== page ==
There is one America that believes what was in former FBI director Robert Mueller’s report, that there was coordinated Russian interference in the 2016 presidential election, which helped the Trump campaign. But there is a second America that believes that in the summer of 2016, the Democratic National Committee colluded with Ukrainian nationals to frame the Trump campaign for collusion with Russia, implicating a Ukrainian American DNC contractor, Alexandra Chalupa, in the collusion and the California-based cybersecurity firm CrowdStrike in the subsequent cover-up.
This unfounded theory has been propped up by a 2017 Politico story; reporting from right-wing political commentator John Solomon published earlier this year in the Hill; Attorney General Bill Barr’s summer travels; the yearlong personal investigation into Ukraine conducted by Rudy Giuliani, a lawyer working for Trump; and coverage from Fox News and conservative news sites. All of that came into play during Wednesday’s hearing, sometimes implicitly and sometimes explicitly.
After Republican members of Congress promoted these various smokescreens, right-wing media universally dismissed the hearing — either as an absurd exercise led by clowns, or as an outrageous abuse of power. Brian Stelter described the atmosphere on cable news:
Here’s what else I heard: Wednesday’s hearing was a bust. It was all just hearsay. It was a “disaster” for the Democrats and a “great day” for the Republicans. Impeachment is “stupid.” Impeachment is “fake.” There’s nothing impeachable here. There’s no reason to hold hearings. This inquiry needs to stop right now.
The message was one-sided and overwhelming. Every host and practically every guest said the Republican tribe is winning and the Democrat tribe is losing. I’m sure the president loved watching every minute of it. That’s one of the reasons why this right-wing rhetoric matters so much — because it is reassuring and emboldening Trump.
Meanwhile, if you’re reading the New York Times or watching CNN, you’re getting the sense that the case against Trump is a slam dunk, with multiple people having heard the president directly pressure his ambassador to the European Union to pursue a bribery plot. As Ezra Klein wrote recently, this impeachment is “the easiest possible test case for can our system hold a president accountable.” And yet with something like 40 percent of the country living in an alternate media universe, the basic, actual facts of the case may never penetrate into their reality.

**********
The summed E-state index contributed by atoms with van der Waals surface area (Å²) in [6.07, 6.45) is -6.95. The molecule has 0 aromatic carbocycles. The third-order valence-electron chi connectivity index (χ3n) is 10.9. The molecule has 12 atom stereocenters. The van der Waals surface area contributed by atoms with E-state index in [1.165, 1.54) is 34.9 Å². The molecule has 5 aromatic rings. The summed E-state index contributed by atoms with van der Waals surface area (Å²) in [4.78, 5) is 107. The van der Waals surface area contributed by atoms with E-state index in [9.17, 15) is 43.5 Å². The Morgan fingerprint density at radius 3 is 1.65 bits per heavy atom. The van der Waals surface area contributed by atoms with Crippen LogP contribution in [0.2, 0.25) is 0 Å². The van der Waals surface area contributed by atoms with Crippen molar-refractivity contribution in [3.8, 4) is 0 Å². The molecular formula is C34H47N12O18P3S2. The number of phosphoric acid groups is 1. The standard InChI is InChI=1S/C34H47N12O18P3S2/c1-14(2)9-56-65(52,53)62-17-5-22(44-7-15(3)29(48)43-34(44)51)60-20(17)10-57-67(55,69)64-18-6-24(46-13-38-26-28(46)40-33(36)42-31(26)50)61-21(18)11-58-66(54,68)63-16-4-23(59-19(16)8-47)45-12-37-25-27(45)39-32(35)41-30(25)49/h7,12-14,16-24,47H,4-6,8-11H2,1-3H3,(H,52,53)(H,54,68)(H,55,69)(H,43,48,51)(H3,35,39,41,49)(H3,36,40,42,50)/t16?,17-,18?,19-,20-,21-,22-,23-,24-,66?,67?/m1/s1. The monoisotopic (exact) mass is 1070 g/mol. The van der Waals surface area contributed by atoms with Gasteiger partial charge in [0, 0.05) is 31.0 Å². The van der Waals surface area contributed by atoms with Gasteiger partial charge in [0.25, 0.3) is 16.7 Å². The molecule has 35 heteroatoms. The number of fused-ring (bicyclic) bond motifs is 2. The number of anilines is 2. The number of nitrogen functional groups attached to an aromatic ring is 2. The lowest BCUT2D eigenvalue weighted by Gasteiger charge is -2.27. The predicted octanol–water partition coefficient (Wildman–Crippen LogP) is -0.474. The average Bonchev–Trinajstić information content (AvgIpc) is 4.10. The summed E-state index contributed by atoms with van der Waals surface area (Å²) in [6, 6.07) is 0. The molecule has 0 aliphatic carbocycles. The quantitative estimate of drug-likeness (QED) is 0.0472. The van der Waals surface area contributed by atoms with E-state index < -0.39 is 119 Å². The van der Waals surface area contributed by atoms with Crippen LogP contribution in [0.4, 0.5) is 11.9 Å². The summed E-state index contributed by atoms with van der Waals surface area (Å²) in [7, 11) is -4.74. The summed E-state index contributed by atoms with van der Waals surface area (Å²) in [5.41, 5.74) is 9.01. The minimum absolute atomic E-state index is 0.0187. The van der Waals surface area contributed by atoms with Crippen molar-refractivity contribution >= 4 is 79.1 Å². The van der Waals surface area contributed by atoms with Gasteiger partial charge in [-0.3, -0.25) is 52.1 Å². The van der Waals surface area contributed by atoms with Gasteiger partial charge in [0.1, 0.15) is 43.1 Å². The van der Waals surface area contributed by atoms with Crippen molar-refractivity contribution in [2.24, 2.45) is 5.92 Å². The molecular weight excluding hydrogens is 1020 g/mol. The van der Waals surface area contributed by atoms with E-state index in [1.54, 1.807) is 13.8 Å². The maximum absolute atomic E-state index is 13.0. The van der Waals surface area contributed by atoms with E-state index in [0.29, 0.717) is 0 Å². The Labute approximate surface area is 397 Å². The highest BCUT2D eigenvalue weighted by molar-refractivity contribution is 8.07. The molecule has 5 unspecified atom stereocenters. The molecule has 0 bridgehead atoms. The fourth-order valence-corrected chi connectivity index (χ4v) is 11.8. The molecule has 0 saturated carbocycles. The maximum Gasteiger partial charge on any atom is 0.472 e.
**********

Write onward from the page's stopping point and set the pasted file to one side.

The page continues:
Of course, that fear was one of the best reasons for Democrats to initiate impeachment proceedings in the first place: Show people real witnesses answering important questions over a long enough period of time — train everyone’s eyes on the same set of facts — and maybe a greater consensus will emerge.
Time will tell if they succeed. In the meantime, impeachment has proven to be big business on Facebook — where politicians are taking out highly partisan ads consistent with their respective worldviews. Emily Stewart and Rani Molla have a thorough walkthrough of how impeachment is playing out on Facebook, with Trump and Sen. Elizabeth Warren using ads to fire up their base and build their donor rolls; Tom Steyer using impeachment as a signature issue to promote his presidential candidacy; and a spice company buying tens of thousands of dollars worth of pro-impeachment advertising because they spread farther on Facebook than non-impeachment ads, resulting in a better return on investment.
Much of the debate about whether Facebook should allow political advertising noted that it represents a small fraction of the company’s business. But as the Vox writers note, that doesn’t mean it’s an insignificant business:
Facebook itself has grown into a formidable political platform in recent years, with campaigns and outside groups spending $284 million on the platform during the midterm elections, according to a report by Tech for Campaigns, a nonprofit that helps political campaigns with digital tools. While that’s just a small share of Facebook’s overall ad revenue, it’s a growing chunk of what campaigns are spending to reach constituents.
As impeachment hearings intensify, it seems likely politicians’ spending on Facebook ads will increase. And a good number of those ads, like so much about impeachment in 2019, will seem to have been created in a parallel world. In many ways, they were.
read more theverge.com
By Casey Newton
Nintendo is adding paid memberships to Animal Crossing: Pocket Camp
Lyft Is Another Step Closer to Driverless Ridesharing
Three separate homicides across city this weekend under investigation
Entertainment2 years ago
Entertainment1 year ago
The New York Times best-seller list
MTA News2 years ago
LIRR Weekend Parking Guide
Entertainment2 years ago
Transportation Alternatives bike month sponsored by Kiwi Energy
Uncategorized2 years ago
MTA launches new site and Mymta app, looking for feedback
MTA News2 years ago
Access-a-Ride needs access to bus lanes
Business strategies2 years ago
How to Handle Negative Customer Feedback
MTA News2 years ago
MTA’s first female head of NYC subway